An agenda, really? Can’t we just wing it and have a good time?
Not a chance. The success of your conference, whether you’re measuring it by guest experience, ticket sales, or deals made on the floor, depends on the development of a detailed road map. The more comprehensive your agenda gets, the better your event is for everyone.
Here are the five steps we use when building a client’s agenda.
Knowing your goals is half the battle
You know at a high level what you want your event to achieve. But you may not know how important it is to drive every planning decision, from Keynote to cocktails, back to those goals. Telling us what you want your guests to experience is a good start. Did the lectures inspire and inform them? Were the networking sessions a gold mine? Will they feel closer to coworkers after your team-building exercises?
Next, think about your key stakeholders and sponsors. Figure out what’s important to them and what they hope to achieve by participating in your conference. In short, your goals will be tied to your guests’ and sponsors’ goals. You are going to want what they want. And once you figure out what they want, well, good news, you’re ready to start outlining your agenda.
Allow enough time between events
With your goals outlined, you can block out sessions, but remember to give your attendees plenty of time between events. This is especially critical if you have off-site venues that require traveling. Think about it in terms of making a connecting flight. Your guests may be anxious about attending the next session before the current one is over. If that happens, they won’t get the most out of the opportunities you provided. And with no time to catch their breath, use the restroom, check emails, make a call, or chat with fellow guests, the hustle and bustle of your event will be too overwhelming to enjoy. Buffer room is essential.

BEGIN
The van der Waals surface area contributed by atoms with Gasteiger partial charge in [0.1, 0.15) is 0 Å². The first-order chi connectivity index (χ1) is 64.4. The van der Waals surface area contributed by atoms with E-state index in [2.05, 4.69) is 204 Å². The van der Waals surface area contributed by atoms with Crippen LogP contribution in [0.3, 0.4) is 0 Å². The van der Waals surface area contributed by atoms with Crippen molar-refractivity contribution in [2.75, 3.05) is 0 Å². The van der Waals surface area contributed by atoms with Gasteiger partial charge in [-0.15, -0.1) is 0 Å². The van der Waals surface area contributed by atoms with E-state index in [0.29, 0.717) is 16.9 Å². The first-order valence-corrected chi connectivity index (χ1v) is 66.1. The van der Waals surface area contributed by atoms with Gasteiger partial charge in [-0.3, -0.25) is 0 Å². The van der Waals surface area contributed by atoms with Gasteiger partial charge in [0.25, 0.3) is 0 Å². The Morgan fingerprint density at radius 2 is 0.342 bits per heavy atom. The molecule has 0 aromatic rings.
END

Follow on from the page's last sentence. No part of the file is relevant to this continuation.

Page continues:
Downtime is a must-have
In addition to providing buffer room between events, consider which events are truly necessary. Overpacking a schedule burns everyone out — guests, staff, sponsors, and you too. Consider scrapping a few events and filling those spaces with creative downtime. Examples include casual networking mixers, wellness events, trivia games, and even taking a tour bus ride so guests can connect with your host city. Just remember to tie your creative downtime events back to the goals that you established before outlining this part of the agenda.
Leave them wanting more
After you decide an event or speaker is too important to drop, you still want to think about how long each segment should last. We always recommend limiting sessions because people’s attention spans are shorter these days and the last thing you want to hear is someone muttering under their breath, “I wasn’t sure if that would ever end.” Instead, you want to see them hungry for more, lining up to connect with the speaker and comparing notes with fellow attendees. You want to have to kick people out of the room so it can be prepped for the next speaker.
Be ready for last-minute hiccups
Being flexible isn’t just for that yoga downtime session you’re scheduling. Last-minute switcheroos are common, and odds are you’ll have to shuffle a few events around shortly before the doors open to your conference. It happens. It’s fine. One of the best parts about building in downtime and buffer time is the added flexibility you have. So don’t be afraid when you need to make a few changes. There are, however, two important exceptions to this rule. It’s going to confuse your guests if signage is already made, so try to make those changes before signage goes up. Also, be careful about shifting major events. Many of your guests might have booked their travel schedule around that one speaker or ceremony.
Don’t do it by yourself
If you feel overwhelmed with scheduling or you’re still unsure how to determine and interpret your goals, reach out to the Coterie Spark team. Believe it or not, we love creating agendas. And we love seeing you and your guests enjoy the fruit of our labor.